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As I'm a novice, I started learning python by writing simple programs using python GUI ..
everytime, when I try to clear the console I need to define the following few lines of code

import os

def cls():
  print("Console Cleared")

and later I call it as


now I'm tired of writing the above code again and again(every time I open the gui window )..
so, I want to create a module called cls for future use to save my time ..
in the end I'll call it as follows

import cls


is there a way to do this ...

Thanks !

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3 Answers 3

up vote 3 down vote accepted

Well, a solution is to create a directory to add your modules and add this directory to the Python pat. For example, you can create a directory at, let us say, C:\mypymodules and put a file there with your function.

Now, let us add this directory to the Python path. Follow these instructions, just inserting C:\mypymodules in place of the directories mentioned there. Now, open a new command line window and try to import the module.

Another solution is to use distutils*. Instead of creating your own modules directory, in the same directory of your file create a file named with the following content:

from distutils.core import setup
setup(name='cls', py_modules=['cls'])

Then, just execute it:

> python install

This may install your module in the default Python library directories. Actually, this is the way (or, better yet, one of the ways) to pack, manage or python packages.

(I am not really using Windows, so some details may be broken. Nonetheless, I believe the general concepts are the same.)

* Some may argue about using setuptools but I think it is really overkill for your case. Anyway, if you want to learn more, see this question.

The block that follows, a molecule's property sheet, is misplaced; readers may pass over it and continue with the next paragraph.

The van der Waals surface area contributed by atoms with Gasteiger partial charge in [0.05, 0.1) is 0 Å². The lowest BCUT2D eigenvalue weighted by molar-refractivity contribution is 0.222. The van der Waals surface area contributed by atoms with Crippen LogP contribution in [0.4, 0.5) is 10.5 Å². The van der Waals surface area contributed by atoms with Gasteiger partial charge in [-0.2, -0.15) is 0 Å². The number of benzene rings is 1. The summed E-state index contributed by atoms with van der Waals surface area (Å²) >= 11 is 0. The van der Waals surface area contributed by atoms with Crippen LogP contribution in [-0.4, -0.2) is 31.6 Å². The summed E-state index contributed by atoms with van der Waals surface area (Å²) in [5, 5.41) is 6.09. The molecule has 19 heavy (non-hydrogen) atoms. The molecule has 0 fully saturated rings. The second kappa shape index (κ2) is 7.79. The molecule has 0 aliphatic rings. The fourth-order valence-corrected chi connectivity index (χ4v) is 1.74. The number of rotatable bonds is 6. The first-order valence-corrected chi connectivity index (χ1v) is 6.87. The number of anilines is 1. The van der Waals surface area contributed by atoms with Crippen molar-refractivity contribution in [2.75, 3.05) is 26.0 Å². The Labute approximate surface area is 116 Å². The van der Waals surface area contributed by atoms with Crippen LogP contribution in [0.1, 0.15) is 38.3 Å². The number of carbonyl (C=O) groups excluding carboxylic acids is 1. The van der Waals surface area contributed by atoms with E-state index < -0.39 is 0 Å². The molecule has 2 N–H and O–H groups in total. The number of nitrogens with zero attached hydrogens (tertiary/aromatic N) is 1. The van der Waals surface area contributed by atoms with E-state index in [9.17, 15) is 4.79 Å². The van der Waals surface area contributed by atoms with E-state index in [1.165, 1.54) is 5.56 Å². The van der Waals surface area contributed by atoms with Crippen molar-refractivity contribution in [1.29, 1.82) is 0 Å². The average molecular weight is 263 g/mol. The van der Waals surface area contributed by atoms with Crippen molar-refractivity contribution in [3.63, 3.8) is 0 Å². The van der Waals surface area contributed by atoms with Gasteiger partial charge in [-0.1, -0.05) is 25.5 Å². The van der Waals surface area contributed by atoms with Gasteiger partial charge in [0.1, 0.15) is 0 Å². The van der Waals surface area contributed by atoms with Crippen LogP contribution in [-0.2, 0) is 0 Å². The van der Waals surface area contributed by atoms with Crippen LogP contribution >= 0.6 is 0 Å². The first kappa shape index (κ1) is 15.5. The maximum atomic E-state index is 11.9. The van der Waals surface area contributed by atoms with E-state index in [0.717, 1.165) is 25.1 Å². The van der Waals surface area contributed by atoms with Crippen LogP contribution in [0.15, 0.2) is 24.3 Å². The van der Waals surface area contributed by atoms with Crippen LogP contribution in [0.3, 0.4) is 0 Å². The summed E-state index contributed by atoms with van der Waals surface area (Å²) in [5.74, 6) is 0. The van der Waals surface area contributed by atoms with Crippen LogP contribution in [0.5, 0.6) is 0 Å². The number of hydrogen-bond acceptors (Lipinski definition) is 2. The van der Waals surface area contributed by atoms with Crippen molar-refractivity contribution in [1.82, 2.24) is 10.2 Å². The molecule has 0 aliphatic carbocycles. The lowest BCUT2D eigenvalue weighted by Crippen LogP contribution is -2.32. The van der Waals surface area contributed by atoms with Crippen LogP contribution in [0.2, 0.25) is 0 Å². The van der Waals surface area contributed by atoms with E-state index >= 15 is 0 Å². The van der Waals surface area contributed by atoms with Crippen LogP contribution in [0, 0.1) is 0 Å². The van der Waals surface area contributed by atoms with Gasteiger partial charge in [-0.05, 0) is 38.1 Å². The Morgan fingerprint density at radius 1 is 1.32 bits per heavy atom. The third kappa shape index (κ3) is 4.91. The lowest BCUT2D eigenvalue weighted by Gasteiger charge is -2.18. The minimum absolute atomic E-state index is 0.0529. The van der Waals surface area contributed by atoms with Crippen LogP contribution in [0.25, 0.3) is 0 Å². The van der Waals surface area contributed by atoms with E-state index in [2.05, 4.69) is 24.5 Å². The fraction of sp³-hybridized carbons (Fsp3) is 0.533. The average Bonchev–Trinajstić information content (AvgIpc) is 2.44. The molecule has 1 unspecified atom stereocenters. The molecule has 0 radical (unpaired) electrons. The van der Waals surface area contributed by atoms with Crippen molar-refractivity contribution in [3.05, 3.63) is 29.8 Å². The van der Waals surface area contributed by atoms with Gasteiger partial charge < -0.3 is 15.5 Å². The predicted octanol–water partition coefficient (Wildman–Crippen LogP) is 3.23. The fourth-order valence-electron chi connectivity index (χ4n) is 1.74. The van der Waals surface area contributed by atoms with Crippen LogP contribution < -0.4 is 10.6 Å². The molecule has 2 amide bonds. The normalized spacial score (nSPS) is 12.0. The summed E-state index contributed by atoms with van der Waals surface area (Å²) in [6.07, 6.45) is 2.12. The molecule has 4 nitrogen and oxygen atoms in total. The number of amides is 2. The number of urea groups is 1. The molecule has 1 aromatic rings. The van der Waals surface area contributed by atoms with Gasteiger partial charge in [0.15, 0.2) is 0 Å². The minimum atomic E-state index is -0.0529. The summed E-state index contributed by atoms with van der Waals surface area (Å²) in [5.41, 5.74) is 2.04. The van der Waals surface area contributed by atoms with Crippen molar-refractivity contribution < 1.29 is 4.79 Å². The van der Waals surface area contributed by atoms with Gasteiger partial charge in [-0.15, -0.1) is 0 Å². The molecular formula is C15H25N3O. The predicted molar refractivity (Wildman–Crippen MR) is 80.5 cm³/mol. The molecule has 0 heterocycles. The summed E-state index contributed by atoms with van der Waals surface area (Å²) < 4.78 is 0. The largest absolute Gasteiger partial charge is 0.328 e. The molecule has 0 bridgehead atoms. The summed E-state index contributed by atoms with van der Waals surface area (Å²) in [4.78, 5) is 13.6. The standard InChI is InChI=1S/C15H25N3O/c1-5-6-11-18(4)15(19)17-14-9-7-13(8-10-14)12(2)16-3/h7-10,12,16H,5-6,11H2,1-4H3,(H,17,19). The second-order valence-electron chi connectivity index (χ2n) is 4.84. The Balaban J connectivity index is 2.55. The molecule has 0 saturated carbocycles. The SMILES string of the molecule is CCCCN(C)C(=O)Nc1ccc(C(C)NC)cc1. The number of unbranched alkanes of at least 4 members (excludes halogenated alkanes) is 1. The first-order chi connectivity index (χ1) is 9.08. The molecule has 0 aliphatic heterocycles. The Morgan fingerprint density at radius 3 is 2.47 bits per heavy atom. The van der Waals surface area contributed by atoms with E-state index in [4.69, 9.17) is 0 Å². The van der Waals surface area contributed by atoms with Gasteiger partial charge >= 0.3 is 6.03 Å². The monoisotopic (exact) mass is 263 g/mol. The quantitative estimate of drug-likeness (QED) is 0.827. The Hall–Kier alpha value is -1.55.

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You can spice it up a little bit by making your module cross platform. Here it is:

import os, sys
def cls():
    if 'win' in sys.paltform:
        print 'Console cleared'
        print 'Console cleared'

Now, you can use it in any other script using:

from cls import cls
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This does not answer the question. Actually, this not even is correct, since there is no parenthesis after the function name. –  brandizzi Jun 19 '12 at 16:28
by the way if 'win' in sys.platform will trigger for mac and windows (darwin and win32). should just check for win32 or use startswith at least –  GP89 Jun 19 '12 at 16:28

If you put your cls() function in a file called, and put that either in the same directory as the program that's calling it or else somewhere in your PYTHONPATH on your system, then you can use your function like this:

import cls


This is because the cls() function is inside the cls module (the name of the module is determined by the file name).

If you want to just be able to do cls() then do this:

from cls import cls

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thanks, btw how can I access the same module when I'm in another directory .. for example, I can access os module from anywhere .. similarly i want to access it Globally –  user372551 Jun 19 '12 at 16:23
You need to put it in your PYTHONPATH, or add to your PYTHONPATH to include the directory it is in. This is unfortunately kind of complex and I do not think I can explain the concept fully in comments -- search StackOverflow for other questions about PYTHONPATH for more info. –  Andrew Gorcester Jun 19 '12 at 16:33

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